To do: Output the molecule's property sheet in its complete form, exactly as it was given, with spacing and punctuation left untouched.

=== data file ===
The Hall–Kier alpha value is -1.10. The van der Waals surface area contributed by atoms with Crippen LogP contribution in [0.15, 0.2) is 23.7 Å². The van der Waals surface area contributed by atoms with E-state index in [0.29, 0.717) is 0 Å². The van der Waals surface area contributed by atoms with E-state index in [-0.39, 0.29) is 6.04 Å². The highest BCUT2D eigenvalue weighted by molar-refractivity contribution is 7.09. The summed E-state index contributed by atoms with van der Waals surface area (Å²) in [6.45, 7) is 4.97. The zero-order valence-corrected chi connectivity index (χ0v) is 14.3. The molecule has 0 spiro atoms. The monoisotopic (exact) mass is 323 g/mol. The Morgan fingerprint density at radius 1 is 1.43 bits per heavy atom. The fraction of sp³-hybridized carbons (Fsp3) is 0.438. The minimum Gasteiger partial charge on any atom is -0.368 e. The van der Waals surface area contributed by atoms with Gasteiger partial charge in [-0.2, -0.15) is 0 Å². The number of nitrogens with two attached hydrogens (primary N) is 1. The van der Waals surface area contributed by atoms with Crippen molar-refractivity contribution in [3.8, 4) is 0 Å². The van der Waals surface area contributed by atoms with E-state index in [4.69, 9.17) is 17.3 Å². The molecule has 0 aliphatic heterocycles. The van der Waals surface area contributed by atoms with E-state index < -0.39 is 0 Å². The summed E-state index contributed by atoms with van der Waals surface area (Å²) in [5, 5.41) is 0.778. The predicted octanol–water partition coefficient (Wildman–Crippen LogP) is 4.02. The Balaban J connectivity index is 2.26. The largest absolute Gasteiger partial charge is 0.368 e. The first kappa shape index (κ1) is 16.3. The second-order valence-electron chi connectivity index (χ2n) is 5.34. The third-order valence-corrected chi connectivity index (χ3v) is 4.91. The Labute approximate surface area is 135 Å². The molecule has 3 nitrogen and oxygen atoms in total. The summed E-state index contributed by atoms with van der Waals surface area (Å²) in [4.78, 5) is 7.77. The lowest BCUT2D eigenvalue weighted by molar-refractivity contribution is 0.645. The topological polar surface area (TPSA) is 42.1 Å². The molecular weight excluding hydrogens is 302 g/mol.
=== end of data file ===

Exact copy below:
The Hall–Kier alpha value is -1.10. The van der Waals surface area contributed by atoms with Crippen LogP contribution in [0.15, 0.2) is 23.7 Å². The van der Waals surface area contributed by atoms with E-state index in [0.29, 0.717) is 0 Å². The van der Waals surface area contributed by atoms with E-state index in [-0.39, 0.29) is 6.04 Å². The highest BCUT2D eigenvalue weighted by molar-refractivity contribution is 7.09. The summed E-state index contributed by atoms with van der Waals surface area (Å²) in [6.45, 7) is 4.97. The zero-order valence-corrected chi connectivity index (χ0v) is 14.3. The molecule has 0 spiro atoms. The monoisotopic (exact) mass is 323 g/mol. The Morgan fingerprint density at radius 1 is 1.43 bits per heavy atom. The fraction of sp³-hybridized carbons (Fsp3) is 0.438. The minimum Gasteiger partial charge on any atom is -0.368 e. The van der Waals surface area contributed by atoms with Gasteiger partial charge in [-0.2, -0.15) is 0 Å². The number of nitrogens with two attached hydrogens (primary N) is 1. The van der Waals surface area contributed by atoms with Crippen molar-refractivity contribution in [3.8, 4) is 0 Å². The van der Waals surface area contributed by atoms with E-state index in [4.69, 9.17) is 17.3 Å². The molecule has 0 aliphatic heterocycles. The van der Waals surface area contributed by atoms with E-state index < -0.39 is 0 Å². The summed E-state index contributed by atoms with van der Waals surface area (Å²) in [5, 5.41) is 0.778. The predicted octanol–water partition coefficient (Wildman–Crippen LogP) is 4.02. The Balaban J connectivity index is 2.26. The largest absolute Gasteiger partial charge is 0.368 e. The first kappa shape index (κ1) is 16.3. The second-order valence-electron chi connectivity index (χ2n) is 5.34. The third-order valence-corrected chi connectivity index (χ3v) is 4.91. The Labute approximate surface area is 135 Å². The molecule has 3 nitrogen and oxygen atoms in total. The summed E-state index contributed by atoms with van der Waals surface area (Å²) in [4.78, 5) is 7.77. The lowest BCUT2D eigenvalue weighted by molar-refractivity contribution is 0.645. The topological polar surface area (TPSA) is 42.1 Å². The molecular weight excluding hydrogens is 302 g/mol.